that and as long as it is the case the deadlock can be triggered.
Comment 17 David Miller 2005-03-08 13:06:24 EST
To explain the kABI situation, since we are changing entirely the layout
and behavior of the BR_NETPROTO_LOCK, any kernel module taking these locks
will stop working and need to be recompiled.

The lock is defined in include/linux/brlock.h and lock acquisition occurs
in inline functions callable from any kernel module, so kernel modules know
the layout of these locks.

The suggested patch would break such modules on x86, ia64, and x86_64 platforms.

As one can see, the lock routines and the locks themselves are exported
to modules in kernel/ksyms.c

Any implementation of nontrivial networking (such as a protocl stack)
would need to grab these locks.  It is therefore very likely that some
3rd party kernel module out there makes reference to them and would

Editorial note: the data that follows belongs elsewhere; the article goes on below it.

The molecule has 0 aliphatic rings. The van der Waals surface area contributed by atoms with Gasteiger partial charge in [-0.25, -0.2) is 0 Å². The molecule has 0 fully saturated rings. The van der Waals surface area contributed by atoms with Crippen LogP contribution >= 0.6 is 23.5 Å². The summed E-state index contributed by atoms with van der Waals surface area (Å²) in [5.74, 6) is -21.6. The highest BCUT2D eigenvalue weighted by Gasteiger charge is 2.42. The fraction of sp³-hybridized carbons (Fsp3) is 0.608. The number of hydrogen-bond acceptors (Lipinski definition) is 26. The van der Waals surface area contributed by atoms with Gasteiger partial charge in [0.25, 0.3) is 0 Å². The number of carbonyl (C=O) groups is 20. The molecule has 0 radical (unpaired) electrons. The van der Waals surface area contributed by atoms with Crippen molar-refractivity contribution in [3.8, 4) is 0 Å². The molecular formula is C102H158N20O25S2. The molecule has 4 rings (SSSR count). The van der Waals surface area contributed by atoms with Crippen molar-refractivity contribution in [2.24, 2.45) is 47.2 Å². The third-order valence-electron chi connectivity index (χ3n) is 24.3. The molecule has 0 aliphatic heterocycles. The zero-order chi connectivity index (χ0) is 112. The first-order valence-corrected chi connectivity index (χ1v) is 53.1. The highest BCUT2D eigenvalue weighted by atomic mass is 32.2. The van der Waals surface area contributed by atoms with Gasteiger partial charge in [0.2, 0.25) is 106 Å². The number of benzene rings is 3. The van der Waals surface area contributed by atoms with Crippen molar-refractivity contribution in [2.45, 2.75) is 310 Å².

break.
Comment 18 Charles Rose 2005-04-12 08:26:54 EDT
4/11/05: Per Sue Denham, RHEL3 U5 Release Notes will have an entry for this issue.
Comment 19 Susan Denham 2005-04-27 23:34:45 EDT
I'm sorry to report that the release notes had closed down by the time I got
this one to the doc team.    We will, however, immediately create a
KnowledgeBase entry that customers and our support folks can view.  I'll have
this info added to the U2 notes.  

Again, my apologies.
Comment 20 Jason Hibbets 2005-06-15 16:56:53 EDT
Update KBASE entry when bug fixed:

FAQ Question:
Why would my system dead lock under network pressure with NIC bonding?

Topic(s):

	* Red Hat Enterprise Linux : AS/ES/WS v. 3 -
http://kbase.redhat.com/faq/FAQ_79_5697.shtm

	* Red Hat Enterprise Linux : Hardware -
http://kbase.redhat.com/faq/FAQ_46_5697.shtm
Comment 22 John Feeney 2007-07-12 13:31:39 EDT
With RHEL3 now in maintenance mode, where only critical customer issues
can be fixed, this bugzilla has been closed as wont fix due to its severity
level and a lack of recent activity.